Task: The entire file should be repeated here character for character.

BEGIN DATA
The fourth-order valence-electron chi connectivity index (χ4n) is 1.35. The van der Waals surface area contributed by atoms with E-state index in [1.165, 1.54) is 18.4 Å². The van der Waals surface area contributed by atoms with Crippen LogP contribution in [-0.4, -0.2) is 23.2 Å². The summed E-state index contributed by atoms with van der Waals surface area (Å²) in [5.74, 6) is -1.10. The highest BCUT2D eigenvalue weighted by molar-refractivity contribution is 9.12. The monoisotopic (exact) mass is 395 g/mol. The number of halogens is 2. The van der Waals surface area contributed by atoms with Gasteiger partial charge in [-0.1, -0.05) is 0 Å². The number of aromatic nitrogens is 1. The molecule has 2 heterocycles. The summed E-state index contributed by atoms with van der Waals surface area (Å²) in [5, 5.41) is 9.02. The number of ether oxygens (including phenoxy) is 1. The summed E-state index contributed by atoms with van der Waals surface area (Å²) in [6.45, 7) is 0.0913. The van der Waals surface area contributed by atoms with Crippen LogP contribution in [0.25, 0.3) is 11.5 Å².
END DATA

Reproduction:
The fourth-order valence-electron chi connectivity index (χ4n) is 1.35. The van der Waals surface area contributed by atoms with E-state index in [1.165, 1.54) is 18.4 Å². The van der Waals surface area contributed by atoms with Crippen LogP contribution in [-0.4, -0.2) is 23.2 Å². The summed E-state index contributed by atoms with van der Waals surface area (Å²) in [5.74, 6) is -1.10. The highest BCUT2D eigenvalue weighted by molar-refractivity contribution is 9.12. The monoisotopic (exact) mass is 395 g/mol. The number of halogens is 2. The van der Waals surface area contributed by atoms with Gasteiger partial charge in [-0.1, -0.05) is 0 Å². The number of aromatic nitrogens is 1. The molecule has 2 heterocycles. The summed E-state index contributed by atoms with van der Waals surface area (Å²) in [5, 5.41) is 9.02. The number of ether oxygens (including phenoxy) is 1. The summed E-state index contributed by atoms with van der Waals surface area (Å²) in [6.45, 7) is 0.0913. The van der Waals surface area contributed by atoms with Crippen LogP contribution in [0.25, 0.3) is 11.5 Å².